When you think about someone experiencing trauma, incidents such as a violent sexual assault or terrible car accident might come to mind. There are other, more subtle forms of trauma that can also negatively affect our lives and hinder our relationships. Emotional trauma is often overlooked and minimized and sometimes it can even be misinterpreted as something else.
A break up, being passed over for a promotion at work, or even a somewhat “insignificant” but negative childhood experience can cause emotional trauma. Many of us are familiar with the hallmark signs of a trauma reaction; sweating, flashbacks, racing heart, nightmares, and physical reactivity. However, subtle trauma symptoms can also resemble or be experienced as Attention Deficit/Hyperactivity Disorder (AD/HD) traits. Unless you’re skilled at identifying the difference between the two, you may think that you are struggling to cope with signs of AD/HD when what may actually be true is that you are struggling to cope with trauma. In order to get the right treatment and address your distress, it is important to know the difference.
Here are four ways that trauma symptoms and AD/HD can look similar.
Overwhelm can look a lot like sensory issues, challenges with rumination, overstimulation, or executive function challenges. It can even seem to be the result of procrastination issues associated with AD/HD, but trauma can also create anxiety and stress that can cause you to feel overwhelmed in numerous ways. You might feel out of control, like there is too much to do, or that people in your life are taking up too much of your time and attention. You may even feel as though your life has become unmanageable. These could all be signs that you have some unresolved emotional trauma.
Big emotional reactions are a common feature of AD/HD. A person with AD/HD can be hypersensitive to rejection or really struggle with emotional regulation. But having big unexpected or explosive reaction can also be a symptom of trauma. A victim of trauma might redirect their overwhelming emotions towards others, such as family and friends. Because these undealt with emotions are always bubbling under the surface, any incident that brings feelings forward can unleash these pent-up emotions. If you can recall times when you’ve overreacted, and perhaps have even been surprised at your own reactions, this may be a sign of trauma.
It’s not uncommon for people with AD/HD to feel shame. Someone with AD/HD might feel like they have to hide or mask their challenges or feel like they are failing no matter how hard they keep trying to meet the expectations of others. But, it’s also not uncommon for someone suffering from emotional trauma to have feelings of shame and self-blame. If you have feelings of shame because of a traumatic event, you may devalue yourself or see yourself as weak. You might fear a stigma from what you endured, and this may prevent you from admitting that you may be traumatized, or prevent you from seeking help.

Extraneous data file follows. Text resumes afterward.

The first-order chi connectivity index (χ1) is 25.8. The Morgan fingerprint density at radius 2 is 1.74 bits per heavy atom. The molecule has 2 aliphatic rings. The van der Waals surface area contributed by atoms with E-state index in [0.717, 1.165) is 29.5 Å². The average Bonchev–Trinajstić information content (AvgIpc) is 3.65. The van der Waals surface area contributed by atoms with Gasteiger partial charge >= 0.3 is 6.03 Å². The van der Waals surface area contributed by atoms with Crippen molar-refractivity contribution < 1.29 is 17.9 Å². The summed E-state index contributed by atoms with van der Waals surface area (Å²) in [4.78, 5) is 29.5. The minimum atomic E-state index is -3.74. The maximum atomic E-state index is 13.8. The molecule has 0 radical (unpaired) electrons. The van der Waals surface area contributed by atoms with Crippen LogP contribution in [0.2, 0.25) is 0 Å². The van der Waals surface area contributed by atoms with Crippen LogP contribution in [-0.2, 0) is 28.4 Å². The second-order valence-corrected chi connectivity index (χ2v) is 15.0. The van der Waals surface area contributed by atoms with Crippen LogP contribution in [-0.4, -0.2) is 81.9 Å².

Another sign of AD/HD inattention is daydreaming or appearing as though you are lost in thought or not paying attention when being spoken to by others. However, another subtle sign of trauma is “zoning” or “spacing out.” You might feel disconnected from others or have difficulty staying present in social situations. Emotional trauma can cause you to slow down internally, numbing your emotions or causing you to feel exhausted. Because of the trauma you experienced, you may be averse to the expression of painful emotions, so you turn those emotions off. As you withdraw, your relationships with others suffer, causing you further psychological pain.
AD/HD is a specific neurotype. It’s something that a person is born with and is a part of their makeup and the way their brain is wired. Trauma is an emotional response to a terrible event. While the challenging aspects of both can be managed or helped, it is important to be clear about which is showing up in your life to have the most optimal results in treatment. It may even be possible that you are experiencing both, which is why it is so important to speak with a well-trained therapist who understands the complexities of both trauma and neurodiversity.
If you are wondering if you have AD/HD or if what you are experiencing is a result of trauma, important questions to ask yourself are; when did these experiences start? Are they better in some environments and worse in others? Is there a history of AD/HD in my family? Do I fit the other criteria of AD/HD? The answers to these questions can help you determine if what you are experiencing is AD/HD or a more subtle symptom of unresolved trauma. If these subtle signs of trauma seem familiar and you want to explore more about AD/HD and trauma, a caring licensed professional trained to recognize and understand trauma and neurodiversity can help. Take the first step and set up a time to talk more today.